In a recent review of A Guide to Guernsey’s Trust Law by St John Robilliard the author acknowledged that he had achieved a first – a book review that was not in fact about a book, rather on this occasion a CD ROM. Paid Matthews, a consultant with the firm of Withers LLP, and a Visiting Professor at King’s College, London has described the work as "innovative" and "useful". He notes that "Guernsey suffers in some respects by comparison with Jersey in legal matters. So far (and despite promises) there is no equivalent website in Guernsey to the Jersey Legal Information Board website, there are no regular law reports published, there are only a few books published in recent times on Guernsey law (though a more than honourable mention must be made of Gordon Dawes’ modern classic work), and the only regular source of legal information, the Guernsey Law Journal, although very useful in its way, is unfortunately rather in arrears." He describes the Guide as beginning "to make some difference" greeting Advocate St John Robilliard’s new work on Guernsey Trust Law with enthusiasm. Unlike other works on legal subjects, it is not published in paper form. Instead it is published only as a CD-ROM, which can be read as it is, or downloaded to the hard-drive of a computer.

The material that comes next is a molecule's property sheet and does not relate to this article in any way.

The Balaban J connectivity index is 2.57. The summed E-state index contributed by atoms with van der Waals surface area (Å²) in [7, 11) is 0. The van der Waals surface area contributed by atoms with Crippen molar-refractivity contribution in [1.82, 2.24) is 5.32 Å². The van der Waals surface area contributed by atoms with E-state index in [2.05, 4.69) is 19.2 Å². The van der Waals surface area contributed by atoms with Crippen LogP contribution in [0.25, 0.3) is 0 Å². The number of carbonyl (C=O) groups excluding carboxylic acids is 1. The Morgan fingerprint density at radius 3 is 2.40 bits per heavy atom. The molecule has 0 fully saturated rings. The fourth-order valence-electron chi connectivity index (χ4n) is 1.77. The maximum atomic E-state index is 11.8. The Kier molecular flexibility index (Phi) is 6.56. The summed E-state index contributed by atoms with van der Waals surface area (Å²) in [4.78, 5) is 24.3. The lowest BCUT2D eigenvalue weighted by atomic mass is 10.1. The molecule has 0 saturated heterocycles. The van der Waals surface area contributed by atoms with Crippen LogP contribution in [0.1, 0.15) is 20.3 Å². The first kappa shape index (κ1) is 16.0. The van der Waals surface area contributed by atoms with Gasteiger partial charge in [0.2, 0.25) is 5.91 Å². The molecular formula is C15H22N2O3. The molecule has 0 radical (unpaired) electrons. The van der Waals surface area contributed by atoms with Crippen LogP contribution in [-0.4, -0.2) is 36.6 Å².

The Guide features reports of Guernsey trust cases, a selection of legislation both primary and secondary from Guernsey and also copies of relevant regulatory codes, bringing together a significant amount of important relevant information on the subject of trust law in the Bailiwick of Guernsey.

In his review, Mr Matthews describes the format of publication, as having "killer application": this is the ease of searching for particular words or phrases. He also regards the work as "pioneering" noting that "The Guernsey cases that are relevant are all referred to, and a great many Jersey, English and other cases too, where these are relevant. Some of the propositions put forward are perhaps, at first sight, rather surprising to a mere English lawyer, but that is inevitable, given the differences that undoubtedly exist between Guernsey trust law and English trust law."

He goes on "The section of the work dealing with cases is probably the most useful, because, given the lack of a proper series of Guernsey law reports hitherto, the vast majority of the cases set out in the CD-ROM are unreported elsewhere. In each case the leadnote has been prepared by members of the author’s firm. The text of the judgment is given in integral form, together with the orders of the court made in respect of the particular application or decision. Thus readers can form their own view as to what a given case stands for.

Mr Matthews concludes that "Overall the impression is of an innovative work; it is a nice product, an important and worthwhile addition to the range of resources on Guernsey law."


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